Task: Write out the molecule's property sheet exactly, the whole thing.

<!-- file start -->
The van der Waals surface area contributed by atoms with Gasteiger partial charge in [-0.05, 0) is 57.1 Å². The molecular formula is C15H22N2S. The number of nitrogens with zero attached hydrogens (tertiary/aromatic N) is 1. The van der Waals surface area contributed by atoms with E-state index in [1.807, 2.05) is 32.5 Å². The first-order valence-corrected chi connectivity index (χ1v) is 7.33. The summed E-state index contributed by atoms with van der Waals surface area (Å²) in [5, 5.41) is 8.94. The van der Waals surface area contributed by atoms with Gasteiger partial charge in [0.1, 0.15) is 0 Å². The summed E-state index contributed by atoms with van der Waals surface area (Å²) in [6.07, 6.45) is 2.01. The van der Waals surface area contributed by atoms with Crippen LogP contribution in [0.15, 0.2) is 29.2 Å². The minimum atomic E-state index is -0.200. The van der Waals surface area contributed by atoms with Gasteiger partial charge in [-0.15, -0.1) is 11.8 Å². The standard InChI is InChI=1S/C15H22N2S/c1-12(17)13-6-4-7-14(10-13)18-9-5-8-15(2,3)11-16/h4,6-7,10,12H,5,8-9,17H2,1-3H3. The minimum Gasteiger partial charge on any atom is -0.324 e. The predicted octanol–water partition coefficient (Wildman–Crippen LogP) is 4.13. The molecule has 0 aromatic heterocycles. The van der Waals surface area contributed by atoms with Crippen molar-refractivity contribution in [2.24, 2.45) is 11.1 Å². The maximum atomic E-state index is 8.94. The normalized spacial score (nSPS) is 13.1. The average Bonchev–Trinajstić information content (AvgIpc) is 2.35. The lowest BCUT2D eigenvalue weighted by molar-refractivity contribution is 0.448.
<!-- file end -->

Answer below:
The van der Waals surface area contributed by atoms with Gasteiger partial charge in [-0.05, 0) is 57.1 Å². The molecular formula is C15H22N2S. The number of nitrogens with zero attached hydrogens (tertiary/aromatic N) is 1. The van der Waals surface area contributed by atoms with E-state index in [1.807, 2.05) is 32.5 Å². The first-order valence-corrected chi connectivity index (χ1v) is 7.33. The summed E-state index contributed by atoms with van der Waals surface area (Å²) in [5, 5.41) is 8.94. The van der Waals surface area contributed by atoms with Gasteiger partial charge in [0.1, 0.15) is 0 Å². The summed E-state index contributed by atoms with van der Waals surface area (Å²) in [6.07, 6.45) is 2.01. The van der Waals surface area contributed by atoms with Crippen LogP contribution in [0.15, 0.2) is 29.2 Å². The minimum atomic E-state index is -0.200. The van der Waals surface area contributed by atoms with Gasteiger partial charge in [-0.15, -0.1) is 11.8 Å². The standard InChI is InChI=1S/C15H22N2S/c1-12(17)13-6-4-7-14(10-13)18-9-5-8-15(2,3)11-16/h4,6-7,10,12H,5,8-9,17H2,1-3H3. The minimum Gasteiger partial charge on any atom is -0.324 e. The predicted octanol–water partition coefficient (Wildman–Crippen LogP) is 4.13. The molecule has 0 aromatic heterocycles. The van der Waals surface area contributed by atoms with Crippen molar-refractivity contribution in [2.24, 2.45) is 11.1 Å². The maximum atomic E-state index is 8.94. The normalized spacial score (nSPS) is 13.1. The average Bonchev–Trinajstić information content (AvgIpc) is 2.35. The lowest BCUT2D eigenvalue weighted by molar-refractivity contribution is 0.448.